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Japan’s Coming “Wage Surprise”

Posted on January 9th, 2014 at 16:08 by Sueyourdeveloper in category: News -- Write a comment


The year 2013 saw the Japanese economy turn the corner on two decades of stagnation. And the future will become even brighter with the appearance of what we are calling the “wage surprise.”

Intensive discussions since September among Japanese government, business, and labor leaders have been geared toward setting in motion an upward, virtuous cycle whereby increased wages lead to more robust growth…

The wage surprise draws its inspiration from the Netherlands, where a consensus emerged in the early 1980’s that in order to sustain employment, the burden of taming rampant inflation should be shared by employers and the employed. That consensus was enshrined in the 1982 “Wassenaar Agreement,” named after The Hague suburb where it was forged.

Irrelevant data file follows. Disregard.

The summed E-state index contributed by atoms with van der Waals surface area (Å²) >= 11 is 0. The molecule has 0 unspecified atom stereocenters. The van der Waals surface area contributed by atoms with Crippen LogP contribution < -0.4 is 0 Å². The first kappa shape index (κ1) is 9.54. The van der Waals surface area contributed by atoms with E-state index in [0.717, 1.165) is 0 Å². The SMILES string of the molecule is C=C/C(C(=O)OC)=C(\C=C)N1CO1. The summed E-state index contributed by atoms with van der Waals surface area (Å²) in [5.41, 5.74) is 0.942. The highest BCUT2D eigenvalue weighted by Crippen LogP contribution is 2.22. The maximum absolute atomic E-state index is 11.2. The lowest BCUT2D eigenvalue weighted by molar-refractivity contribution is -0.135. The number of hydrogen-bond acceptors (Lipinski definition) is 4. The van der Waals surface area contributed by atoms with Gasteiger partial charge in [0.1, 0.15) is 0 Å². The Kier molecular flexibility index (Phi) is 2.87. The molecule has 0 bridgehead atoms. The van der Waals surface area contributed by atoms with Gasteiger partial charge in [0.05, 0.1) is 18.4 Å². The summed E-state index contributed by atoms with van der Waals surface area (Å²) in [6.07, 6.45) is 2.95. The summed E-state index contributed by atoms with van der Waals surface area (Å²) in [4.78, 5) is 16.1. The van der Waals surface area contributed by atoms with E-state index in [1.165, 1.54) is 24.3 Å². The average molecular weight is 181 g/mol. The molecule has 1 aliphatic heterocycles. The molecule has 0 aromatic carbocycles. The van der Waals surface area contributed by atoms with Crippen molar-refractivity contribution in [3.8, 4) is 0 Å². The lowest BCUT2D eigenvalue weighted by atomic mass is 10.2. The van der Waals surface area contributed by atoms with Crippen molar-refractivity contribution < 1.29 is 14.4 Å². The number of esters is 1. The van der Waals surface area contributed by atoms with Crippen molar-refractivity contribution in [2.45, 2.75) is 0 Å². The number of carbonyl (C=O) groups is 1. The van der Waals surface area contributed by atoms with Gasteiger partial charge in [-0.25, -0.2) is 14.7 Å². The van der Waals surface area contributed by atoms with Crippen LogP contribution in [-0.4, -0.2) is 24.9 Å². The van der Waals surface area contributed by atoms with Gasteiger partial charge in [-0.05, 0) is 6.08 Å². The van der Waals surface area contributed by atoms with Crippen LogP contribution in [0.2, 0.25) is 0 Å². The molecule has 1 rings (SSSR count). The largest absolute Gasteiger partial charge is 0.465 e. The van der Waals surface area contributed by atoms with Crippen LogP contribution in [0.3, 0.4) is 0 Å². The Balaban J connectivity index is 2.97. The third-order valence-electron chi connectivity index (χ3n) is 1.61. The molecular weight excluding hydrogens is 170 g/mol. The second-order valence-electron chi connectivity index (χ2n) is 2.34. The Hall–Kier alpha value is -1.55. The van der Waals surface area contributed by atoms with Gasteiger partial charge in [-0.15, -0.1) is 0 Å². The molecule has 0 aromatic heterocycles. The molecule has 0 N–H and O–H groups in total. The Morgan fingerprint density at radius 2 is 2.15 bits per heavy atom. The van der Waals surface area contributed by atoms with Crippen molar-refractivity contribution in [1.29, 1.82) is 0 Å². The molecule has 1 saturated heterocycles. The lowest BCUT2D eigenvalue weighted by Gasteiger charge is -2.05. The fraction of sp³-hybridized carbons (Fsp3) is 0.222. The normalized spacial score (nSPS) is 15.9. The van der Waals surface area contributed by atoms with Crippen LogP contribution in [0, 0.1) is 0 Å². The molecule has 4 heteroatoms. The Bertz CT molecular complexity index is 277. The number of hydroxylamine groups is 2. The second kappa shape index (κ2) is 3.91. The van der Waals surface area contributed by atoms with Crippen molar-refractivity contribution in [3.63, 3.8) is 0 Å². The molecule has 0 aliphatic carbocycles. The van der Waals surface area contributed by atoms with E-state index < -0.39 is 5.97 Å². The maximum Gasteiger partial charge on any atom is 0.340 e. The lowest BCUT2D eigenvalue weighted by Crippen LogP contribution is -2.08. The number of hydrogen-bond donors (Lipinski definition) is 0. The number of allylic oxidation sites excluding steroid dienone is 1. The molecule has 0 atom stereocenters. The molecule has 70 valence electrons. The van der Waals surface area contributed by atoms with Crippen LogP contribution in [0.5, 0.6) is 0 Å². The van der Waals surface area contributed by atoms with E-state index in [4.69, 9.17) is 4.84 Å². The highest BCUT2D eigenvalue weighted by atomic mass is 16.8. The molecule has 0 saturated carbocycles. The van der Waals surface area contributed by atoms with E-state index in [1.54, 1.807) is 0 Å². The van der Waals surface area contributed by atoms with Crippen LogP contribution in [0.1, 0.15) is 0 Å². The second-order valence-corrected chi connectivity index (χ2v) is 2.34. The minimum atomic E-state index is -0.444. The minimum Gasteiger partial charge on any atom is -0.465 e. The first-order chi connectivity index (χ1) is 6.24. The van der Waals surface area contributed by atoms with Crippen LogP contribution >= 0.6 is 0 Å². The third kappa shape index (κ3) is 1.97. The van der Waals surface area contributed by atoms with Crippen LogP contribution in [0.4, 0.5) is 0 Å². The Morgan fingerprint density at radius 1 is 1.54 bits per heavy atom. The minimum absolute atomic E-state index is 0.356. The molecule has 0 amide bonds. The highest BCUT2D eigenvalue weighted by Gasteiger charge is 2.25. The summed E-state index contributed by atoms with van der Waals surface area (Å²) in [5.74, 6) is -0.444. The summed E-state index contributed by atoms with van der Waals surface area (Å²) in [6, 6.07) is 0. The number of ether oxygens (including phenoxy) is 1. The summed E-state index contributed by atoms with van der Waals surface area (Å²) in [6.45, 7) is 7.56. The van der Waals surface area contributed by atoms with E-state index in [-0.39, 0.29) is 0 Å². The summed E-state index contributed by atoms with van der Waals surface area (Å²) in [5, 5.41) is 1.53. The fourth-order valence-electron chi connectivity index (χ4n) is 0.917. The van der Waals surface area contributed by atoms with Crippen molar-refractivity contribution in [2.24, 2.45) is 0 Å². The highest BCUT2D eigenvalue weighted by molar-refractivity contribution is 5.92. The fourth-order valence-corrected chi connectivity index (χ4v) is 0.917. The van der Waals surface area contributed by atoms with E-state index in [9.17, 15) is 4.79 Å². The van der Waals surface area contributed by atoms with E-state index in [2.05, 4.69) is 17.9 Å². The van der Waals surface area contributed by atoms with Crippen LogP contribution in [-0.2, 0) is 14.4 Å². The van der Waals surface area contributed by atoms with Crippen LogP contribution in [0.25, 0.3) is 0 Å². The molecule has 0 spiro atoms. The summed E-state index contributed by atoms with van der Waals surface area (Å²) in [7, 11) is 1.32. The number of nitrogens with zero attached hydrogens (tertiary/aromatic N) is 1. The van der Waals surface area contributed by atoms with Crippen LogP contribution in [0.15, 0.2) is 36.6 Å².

Japan is now witnessing the emergence of a similar national consensus, or, rather, the Dutch consensus in reverse: a shared sense that the government, major industries, and organized labor should work together to increase wages and bonuses (while facilitating incentives that could enhance productivity).

Interesting. They’ve tried everything else, so they now want to try increasing people’s pay so they can buy stuff. How about reducing inequality as well, or is that too difficult?

  1. My impression is that inequality is relatively low in Japan. At least the last time I saw the list of multiples of CEO pay vs median employee pay, it was said to be lower in Japan than in any other developed country.

  2. Agreed. Although things have been going the wrong way:

    “…Japan is still one of the healthiest and most egalitarian nations in the world, and social inequalities within the population are less expressed. However, the magnitude of the social stratification has started to increase, and this is an alarming sign.”

    And Abe has a point; bringing wages up is necessary.

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